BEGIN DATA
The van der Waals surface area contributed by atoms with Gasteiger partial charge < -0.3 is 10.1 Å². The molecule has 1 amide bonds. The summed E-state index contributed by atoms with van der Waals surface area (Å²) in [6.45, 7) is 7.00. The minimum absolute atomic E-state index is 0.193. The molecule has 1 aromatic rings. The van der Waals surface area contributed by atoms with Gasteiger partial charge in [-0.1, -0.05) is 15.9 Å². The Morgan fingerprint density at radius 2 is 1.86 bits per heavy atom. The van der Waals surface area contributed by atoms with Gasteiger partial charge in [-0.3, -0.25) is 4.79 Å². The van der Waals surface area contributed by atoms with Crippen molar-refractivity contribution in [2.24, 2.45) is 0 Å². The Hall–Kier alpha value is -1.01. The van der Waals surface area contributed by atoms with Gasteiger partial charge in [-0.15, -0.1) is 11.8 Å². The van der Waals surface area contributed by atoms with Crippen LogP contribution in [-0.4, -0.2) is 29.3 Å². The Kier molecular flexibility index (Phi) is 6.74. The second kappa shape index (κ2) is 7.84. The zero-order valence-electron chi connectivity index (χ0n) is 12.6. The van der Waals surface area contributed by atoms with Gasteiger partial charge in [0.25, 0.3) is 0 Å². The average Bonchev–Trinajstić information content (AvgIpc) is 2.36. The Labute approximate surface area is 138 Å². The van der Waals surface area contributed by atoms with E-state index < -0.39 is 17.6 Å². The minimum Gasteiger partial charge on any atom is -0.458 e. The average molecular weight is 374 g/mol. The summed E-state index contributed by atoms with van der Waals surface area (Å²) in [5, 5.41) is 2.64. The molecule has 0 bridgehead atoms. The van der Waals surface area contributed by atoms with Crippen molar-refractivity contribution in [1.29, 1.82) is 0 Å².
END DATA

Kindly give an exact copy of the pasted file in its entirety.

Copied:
The van der Waals surface area contributed by atoms with Gasteiger partial charge < -0.3 is 10.1 Å². The molecule has 1 amide bonds. The summed E-state index contributed by atoms with van der Waals surface area (Å²) in [6.45, 7) is 7.00. The minimum absolute atomic E-state index is 0.193. The molecule has 1 aromatic rings. The van der Waals surface area contributed by atoms with Gasteiger partial charge in [-0.1, -0.05) is 15.9 Å². The Morgan fingerprint density at radius 2 is 1.86 bits per heavy atom. The van der Waals surface area contributed by atoms with Gasteiger partial charge in [-0.3, -0.25) is 4.79 Å². The van der Waals surface area contributed by atoms with Crippen molar-refractivity contribution in [2.24, 2.45) is 0 Å². The Hall–Kier alpha value is -1.01. The van der Waals surface area contributed by atoms with Gasteiger partial charge in [-0.15, -0.1) is 11.8 Å². The van der Waals surface area contributed by atoms with Crippen LogP contribution in [-0.4, -0.2) is 29.3 Å². The Kier molecular flexibility index (Phi) is 6.74. The second kappa shape index (κ2) is 7.84. The zero-order valence-electron chi connectivity index (χ0n) is 12.6. The van der Waals surface area contributed by atoms with Gasteiger partial charge in [0.25, 0.3) is 0 Å². The average Bonchev–Trinajstić information content (AvgIpc) is 2.36. The Labute approximate surface area is 138 Å². The van der Waals surface area contributed by atoms with E-state index < -0.39 is 17.6 Å². The minimum Gasteiger partial charge on any atom is -0.458 e. The average molecular weight is 374 g/mol. The summed E-state index contributed by atoms with van der Waals surface area (Å²) in [5, 5.41) is 2.64. The molecule has 0 bridgehead atoms. The van der Waals surface area contributed by atoms with Crippen molar-refractivity contribution in [1.29, 1.82) is 0 Å².